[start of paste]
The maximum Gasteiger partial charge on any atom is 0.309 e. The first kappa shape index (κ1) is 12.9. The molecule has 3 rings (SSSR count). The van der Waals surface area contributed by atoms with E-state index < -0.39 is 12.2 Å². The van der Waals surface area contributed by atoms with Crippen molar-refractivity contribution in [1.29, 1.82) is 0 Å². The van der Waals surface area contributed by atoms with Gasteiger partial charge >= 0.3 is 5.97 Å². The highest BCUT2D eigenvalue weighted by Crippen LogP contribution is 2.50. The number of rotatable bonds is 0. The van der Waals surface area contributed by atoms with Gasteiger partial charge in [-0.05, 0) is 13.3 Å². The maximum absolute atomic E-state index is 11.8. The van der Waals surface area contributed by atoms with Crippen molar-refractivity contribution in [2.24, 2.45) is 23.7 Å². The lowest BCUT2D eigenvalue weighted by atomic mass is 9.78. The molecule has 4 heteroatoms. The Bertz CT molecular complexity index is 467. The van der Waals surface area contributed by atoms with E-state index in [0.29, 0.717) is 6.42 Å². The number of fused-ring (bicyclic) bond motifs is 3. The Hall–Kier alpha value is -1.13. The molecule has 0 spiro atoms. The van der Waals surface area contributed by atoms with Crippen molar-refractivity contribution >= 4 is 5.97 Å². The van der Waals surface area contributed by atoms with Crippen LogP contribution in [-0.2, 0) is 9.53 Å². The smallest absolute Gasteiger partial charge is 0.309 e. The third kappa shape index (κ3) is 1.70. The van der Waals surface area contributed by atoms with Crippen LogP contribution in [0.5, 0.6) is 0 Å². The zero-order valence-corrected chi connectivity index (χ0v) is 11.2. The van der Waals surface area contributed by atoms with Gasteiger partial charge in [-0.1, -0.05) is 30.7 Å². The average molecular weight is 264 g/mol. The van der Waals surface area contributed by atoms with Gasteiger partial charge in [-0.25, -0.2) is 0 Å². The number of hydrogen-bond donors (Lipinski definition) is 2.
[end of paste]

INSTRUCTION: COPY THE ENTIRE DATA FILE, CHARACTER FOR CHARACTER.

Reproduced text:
The maximum Gasteiger partial charge on any atom is 0.309 e. The first kappa shape index (κ1) is 12.9. The molecule has 3 rings (SSSR count). The van der Waals surface area contributed by atoms with E-state index < -0.39 is 12.2 Å². The van der Waals surface area contributed by atoms with Crippen molar-refractivity contribution in [1.29, 1.82) is 0 Å². The van der Waals surface area contributed by atoms with Gasteiger partial charge >= 0.3 is 5.97 Å². The highest BCUT2D eigenvalue weighted by Crippen LogP contribution is 2.50. The number of rotatable bonds is 0. The van der Waals surface area contributed by atoms with Gasteiger partial charge in [-0.05, 0) is 13.3 Å². The maximum absolute atomic E-state index is 11.8. The van der Waals surface area contributed by atoms with Crippen molar-refractivity contribution in [2.24, 2.45) is 23.7 Å². The lowest BCUT2D eigenvalue weighted by atomic mass is 9.78. The molecule has 4 heteroatoms. The Bertz CT molecular complexity index is 467. The van der Waals surface area contributed by atoms with E-state index in [0.29, 0.717) is 6.42 Å². The number of fused-ring (bicyclic) bond motifs is 3. The Hall–Kier alpha value is -1.13. The molecule has 0 spiro atoms. The van der Waals surface area contributed by atoms with Crippen molar-refractivity contribution >= 4 is 5.97 Å². The van der Waals surface area contributed by atoms with Crippen LogP contribution in [-0.2, 0) is 9.53 Å². The smallest absolute Gasteiger partial charge is 0.309 e. The third kappa shape index (κ3) is 1.70. The van der Waals surface area contributed by atoms with Crippen LogP contribution in [0.5, 0.6) is 0 Å². The zero-order valence-corrected chi connectivity index (χ0v) is 11.2. The van der Waals surface area contributed by atoms with Gasteiger partial charge in [-0.1, -0.05) is 30.7 Å². The average molecular weight is 264 g/mol. The van der Waals surface area contributed by atoms with Gasteiger partial charge in [-0.25, -0.2) is 0 Å². The number of hydrogen-bond donors (Lipinski definition) is 2.